Tag: education technology leadership

One Big Question Education Technology Leaders Should Be Asking Right Now: How Can We Support Learners In Gaining Experience After They Complete Their Programs?

Response from Brett Ellis.
My name is Brett Ellis. I’ve built my career in higher education and EdTech through universities, nonprofits and global EdTech companies like Udacity. I currently work for the Center on Rural Innovation as a Future of Work Program Manager, Udacity as an IT Career Coach, and my own business as an education consultant.
The biggest question that EdTech leaders should be asking right now is “How can we support learners in gaining experience after they complete their programs?”
I speak to hundreds of bootcamp grads and online program students who have been searching for months after completing their programs. The problem is that they lack relevant industry experience and feel that getting a traditional job is the only way to do it.
The answer to the question is 2 things. Connecting with project shops or apprenticeship & having a more aggressive employer relations strategy.
Project shops allow non-traditional students and graduates to gain experience by joining a team of digital contractors with the guidance and mentorship of senior technical professionals. Many of these projects shops earn money by taking on projects, which allow these bootcamp grads to get paid and build their portfolios in a low-risk environment.
EdTech companies need to be very aggressive about their employer relations strategies. After all, hiring and placement rates do all the marketing for them. It also leads to higher motivation in students and program completion. An issue that many hiring professionals face is that they are not technical experts and most EdTech programs are not standardized.
Your average recruiter won’t have a clue what the curriculum looks like for any given online program, and it’s not their fault. They don’t have the time to research the program curriculum. They want to see relevant experience.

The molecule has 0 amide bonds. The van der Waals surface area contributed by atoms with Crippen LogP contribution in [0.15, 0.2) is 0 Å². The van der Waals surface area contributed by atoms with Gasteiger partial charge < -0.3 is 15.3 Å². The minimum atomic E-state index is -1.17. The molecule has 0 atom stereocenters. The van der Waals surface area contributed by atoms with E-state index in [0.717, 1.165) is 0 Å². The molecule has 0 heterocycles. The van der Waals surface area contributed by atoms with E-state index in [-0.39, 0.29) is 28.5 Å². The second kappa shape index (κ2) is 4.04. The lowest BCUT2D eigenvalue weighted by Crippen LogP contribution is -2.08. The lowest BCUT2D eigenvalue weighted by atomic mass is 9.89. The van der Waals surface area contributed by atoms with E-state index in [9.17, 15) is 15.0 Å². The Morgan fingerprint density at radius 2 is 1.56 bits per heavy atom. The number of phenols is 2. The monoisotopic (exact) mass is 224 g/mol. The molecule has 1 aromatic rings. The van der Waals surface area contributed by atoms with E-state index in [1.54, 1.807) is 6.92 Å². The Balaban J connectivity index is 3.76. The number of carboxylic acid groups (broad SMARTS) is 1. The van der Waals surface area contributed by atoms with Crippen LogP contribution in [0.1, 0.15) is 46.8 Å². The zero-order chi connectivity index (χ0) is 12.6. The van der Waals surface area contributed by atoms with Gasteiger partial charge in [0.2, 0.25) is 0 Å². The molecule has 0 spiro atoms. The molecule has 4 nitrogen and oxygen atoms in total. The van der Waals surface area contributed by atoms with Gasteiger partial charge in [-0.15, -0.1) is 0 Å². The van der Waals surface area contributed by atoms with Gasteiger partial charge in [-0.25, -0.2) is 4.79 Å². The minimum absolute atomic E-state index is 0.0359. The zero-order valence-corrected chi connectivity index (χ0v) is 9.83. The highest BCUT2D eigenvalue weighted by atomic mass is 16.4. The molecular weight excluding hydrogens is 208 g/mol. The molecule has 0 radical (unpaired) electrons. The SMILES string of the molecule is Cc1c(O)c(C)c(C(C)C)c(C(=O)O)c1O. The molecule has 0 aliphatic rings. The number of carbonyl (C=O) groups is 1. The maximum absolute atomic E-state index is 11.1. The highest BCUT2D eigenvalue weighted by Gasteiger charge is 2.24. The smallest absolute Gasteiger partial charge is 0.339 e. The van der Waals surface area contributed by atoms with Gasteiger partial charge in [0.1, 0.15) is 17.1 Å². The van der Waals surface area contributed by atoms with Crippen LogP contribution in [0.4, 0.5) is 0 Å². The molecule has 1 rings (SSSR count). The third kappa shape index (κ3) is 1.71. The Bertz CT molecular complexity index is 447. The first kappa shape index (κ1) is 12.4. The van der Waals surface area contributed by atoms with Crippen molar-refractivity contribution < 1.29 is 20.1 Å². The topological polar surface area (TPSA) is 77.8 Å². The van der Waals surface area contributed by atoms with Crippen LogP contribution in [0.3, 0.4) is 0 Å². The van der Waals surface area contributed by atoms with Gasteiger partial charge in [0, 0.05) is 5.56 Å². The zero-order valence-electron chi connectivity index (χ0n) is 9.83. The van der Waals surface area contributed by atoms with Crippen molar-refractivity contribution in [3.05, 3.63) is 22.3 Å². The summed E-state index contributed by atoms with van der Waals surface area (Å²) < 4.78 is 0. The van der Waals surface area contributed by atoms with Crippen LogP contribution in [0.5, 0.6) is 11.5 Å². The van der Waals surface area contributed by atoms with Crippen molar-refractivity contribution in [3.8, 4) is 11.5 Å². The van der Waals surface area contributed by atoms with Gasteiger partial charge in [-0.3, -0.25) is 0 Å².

Lessons Learned As A University CIO

By Chris Wessells, senior higher education strategist, Dell Technologies.

Christopher WessellsA university CIO is responsible for myriad responsibilities related to improving and maintaining technology and services in support of institutional goals. Still, to do that effectively, the job goes far beyond what many typically consider as part of the role.

Hiring engineers and IT specialists? That’s part of your requirements, in addition to protecting personal information of students and faculty, ensuring there is a high-performance infrastructure, as well as providing effective systems and IT services to meet institutional requirements.

A CIO needs to have a variety of skills to succeed, including being capable of managing people and change while also considering financials, managing a budget, balancing technology responsibilities and keeping cybersecurity top-of-mind.

Having served as a CIO at prominent four-year universities in the United States, I learned that in addition to the responsibilities outlined above, the role of a CIO is an ever-changing position that requires constant evolution and adaption to meet the needs of a heavily technology-driven community.

Some of the most important lessons I learned include:

1) Relationships are as important as technology

I quickly learned that building relationships with executive decision-makers was crucial to the success of institutional initiatives. Building bonds with business unit leaders from facilities management to public safety to athletics can be as essential at the relationships with the provost, deans and academic department chairs. That is, the CIO should cultivate and maintain healthy relationships at all levels of the university, which can lead to allies in digital transformation efforts.

Being connected with students is equally important. I found having a student technology advisory committee was an excellent way to listen to student needs, gain insights on how to improve IT services and build trust with the student community.

Building a strong IT leadership team also enables CIOs to form better relationships on campus that will assist in implementing new academic and administrative initiatives.

2) Enforcing shared governance is a must

One common CIO mistake is dictating change without receiving input from others on campus. This is why shared governance, placing the responsibility, authority and accountability for decisions on those who will use the technology, should be a top priority.  Shared governance with the academic community is essential to being successful.

Higher education CIOs should be shifting responsibilities from operating technology to more strategic governance responsibilities. Students and faculty are the primary constituents that require technology and services from a campus IT organization, so naturally, CIOs should consider their requirements when assessing and implementing new solutions. For example, before purchasing new classroom instructional technology, it is crucial to consult faculty on those matters; and include faculty in pilot projects and testing.  This approach often leads to better decisions that are made collaboratively, rather than having IT simply dictate decisions from a technical standpoint.

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